Joel Kallett has left Houlihan Lokey to launch an investment banking firm called Clearsight Advisors to focus on technology firms and growth companies.
“There’s a real opportunity in this market because the only investment banks headquartered in D.C. are focused on the government contractors,” said Kallett, who recently signed a lease for an office in Tysons Corner.
Kallett, 45, launched Clearsight with three former colleagues. He was a managing director at Houlihan Lokey’s Washington office, where he advised local companies on mergers and acquisition.
“We want to find the next LivingSocial and help them raise capital and create jobs,” he said.
Before joining Houlihan Lokey, Kallett was a partner at Updata Capital, a boutique technology investment bank.
The co-founders include Greg Treger, Bhavin Patel and Beth Seidler. All are former Houlihan employees.
Kallett previously led the global financial technology practice in the technology group at Deutsche Banc Alex. Brown. He had also formed a similar financial technology team at Raymond James & Associates, where he was a managing director in its investment banking group.
John Simmons joined Middleburg-based Washington Wealth Management less than three months ago, and already the banker is cherry-picking the competition
Washington Wealth has recruited Jeff Bouchard to be its Southwest regional director, with oversight of a region ranging from Los Angeles to Las Vegas to Arizona.
The firm also brings on three new branch directors: Whit Whitehouse in Los Angeles, Michael Ferrante in San Diego and Peter Sansevero in Seattle.
The new hires all are wealth veterans at other firms.
“I have known these guys for many years,” said Simmons, who worked at Merrill Lynch’s flagship branch in the District for three years. “They have decades of experience and broad connections.”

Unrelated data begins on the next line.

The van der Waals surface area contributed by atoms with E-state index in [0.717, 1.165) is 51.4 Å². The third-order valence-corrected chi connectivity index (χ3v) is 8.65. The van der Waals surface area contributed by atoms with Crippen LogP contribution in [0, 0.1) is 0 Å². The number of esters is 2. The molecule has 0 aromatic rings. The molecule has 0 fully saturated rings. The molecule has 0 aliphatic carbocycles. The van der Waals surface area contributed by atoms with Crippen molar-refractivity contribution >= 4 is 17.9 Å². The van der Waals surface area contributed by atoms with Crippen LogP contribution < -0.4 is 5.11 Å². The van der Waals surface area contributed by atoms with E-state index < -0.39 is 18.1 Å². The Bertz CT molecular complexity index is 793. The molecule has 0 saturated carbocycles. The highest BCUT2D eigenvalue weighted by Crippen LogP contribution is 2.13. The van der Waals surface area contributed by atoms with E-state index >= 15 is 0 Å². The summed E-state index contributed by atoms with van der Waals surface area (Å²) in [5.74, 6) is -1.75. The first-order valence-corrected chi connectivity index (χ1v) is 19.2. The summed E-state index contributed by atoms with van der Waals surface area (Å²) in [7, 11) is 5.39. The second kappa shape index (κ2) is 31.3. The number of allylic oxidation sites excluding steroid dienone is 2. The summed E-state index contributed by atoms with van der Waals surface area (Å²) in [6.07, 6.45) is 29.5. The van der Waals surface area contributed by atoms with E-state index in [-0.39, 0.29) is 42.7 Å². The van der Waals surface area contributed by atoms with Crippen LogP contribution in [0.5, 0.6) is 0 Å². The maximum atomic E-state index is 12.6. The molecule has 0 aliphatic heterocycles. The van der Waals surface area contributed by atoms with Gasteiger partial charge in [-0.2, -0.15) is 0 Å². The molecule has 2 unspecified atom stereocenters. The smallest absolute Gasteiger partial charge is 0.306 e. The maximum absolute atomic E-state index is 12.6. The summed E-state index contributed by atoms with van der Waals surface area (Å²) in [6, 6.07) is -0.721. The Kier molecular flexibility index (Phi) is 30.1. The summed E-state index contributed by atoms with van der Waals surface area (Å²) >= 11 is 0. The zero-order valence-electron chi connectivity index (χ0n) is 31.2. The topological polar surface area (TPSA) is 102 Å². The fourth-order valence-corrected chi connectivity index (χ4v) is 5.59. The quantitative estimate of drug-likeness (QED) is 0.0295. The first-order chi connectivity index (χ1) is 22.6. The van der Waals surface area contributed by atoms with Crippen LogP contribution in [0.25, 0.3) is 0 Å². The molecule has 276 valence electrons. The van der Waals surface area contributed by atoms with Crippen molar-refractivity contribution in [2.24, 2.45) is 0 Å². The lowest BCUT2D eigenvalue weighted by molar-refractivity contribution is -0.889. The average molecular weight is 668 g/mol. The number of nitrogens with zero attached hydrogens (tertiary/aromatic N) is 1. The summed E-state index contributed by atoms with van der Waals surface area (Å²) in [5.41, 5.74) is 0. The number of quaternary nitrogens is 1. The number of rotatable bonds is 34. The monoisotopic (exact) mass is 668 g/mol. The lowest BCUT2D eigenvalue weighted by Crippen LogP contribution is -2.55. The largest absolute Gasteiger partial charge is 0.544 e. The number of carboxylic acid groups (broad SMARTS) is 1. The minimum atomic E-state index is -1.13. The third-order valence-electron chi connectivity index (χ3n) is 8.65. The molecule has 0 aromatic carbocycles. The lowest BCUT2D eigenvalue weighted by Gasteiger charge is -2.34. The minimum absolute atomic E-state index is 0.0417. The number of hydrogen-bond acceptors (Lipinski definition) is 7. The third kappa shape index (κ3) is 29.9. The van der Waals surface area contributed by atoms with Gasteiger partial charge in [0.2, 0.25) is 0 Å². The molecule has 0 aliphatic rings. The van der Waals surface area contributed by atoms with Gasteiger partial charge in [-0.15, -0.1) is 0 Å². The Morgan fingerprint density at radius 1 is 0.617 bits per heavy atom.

That’s slang for the fully catered dream seats at Kastles Stadium at The Wharf, where entrepreneur Mark Ein’s World Team Tennis Washington Kastles went undefeated this summer — first time in WTT’s history.
The “billionaires” lineup included moguls Jim Kimsey (AOL), Raul Fernandez (ObjectVideo), Chris Tavlarides (Capital Outdoor) and Steve Case (Revolution LLC).
Attorney Bill Hall was also seen on “billionaires’ row” at a recent match against the Philadelphia Freedoms.
• Donny Gonzalez, 28, has launched CertaPro Painters of Washington, D.C. at 4401-A Connecticut Avenue N.W.
The D.C. native worked in constituent services under former mayor Adrian M. Fenty. CertaPro is a Pennsylvania-based painting chain.
Gonzalez follows in the footsteps of his father, who was a home improvement contractor before he passed away recently.
He expects to hire 12 to 15 employees over the next year.
• C.Fox Communications, a public relations firm, doubles its space at 1117 East West Hwy. in Silver Spring to 2,650 square feet, backing up to the old Mayorga Coffee space and Moorenko’s ice cream. The firm also has a small shared spot at Farragut North, co-located with Prism Public Affairs.
The Carlyle Group may be preparing to go public, but that hasn’t stopped the deal activity. Last week alone it took two holdings public and cashed out a big chunk of stock in another.
Tuesday: Carlyle sells $1 billion in stock in China Pacific Insurance, a Hong Kong-listed insurance company that Carlyle invested in in 2005. It’s shaping up to be the most lucrative in Carlyle’s 24-year history .
Hump day: Dunkin’ Brands, which the firm bought in 2006 with two other buyout shops for $2.4 billion, goes public on the Nasdaq, rocketing more than 50 percent above the offering price of $19 per share. The Buzz thinks Carlyle left money on the table. The caffeine in Dunkin’s coffee must be driving retail customers to buy shares.
Thursday: Wesco, an aerospace parts and services company that Carlyle bought in 2006, goes public on the New York Stock Exchange, trading below the offer price of $15 per share. Hold the tears; an insider says Carlyle quadrupled its money.
The Buzz checks in with local business wag and former magazine owner Bill Regardie from time to time. He e-mailed us from the Northeast where the former owner of Regardie’s magazine is on a road trip:
“Have gone to Vermont to take the waters . . . but the only water people care about up here is bottled.
“Nice people, but even when they find out we’re from D.C, they couldn’t give a darn about the budget fight. They talked about baseball in Cooperstown, the ponies in Saratoga Springs, the Iron Man Competition in Lake Placid and who has the best maple syrup in Woodstock, Vt. To quote Tip O’Neill, ‘All politics is local.’ ”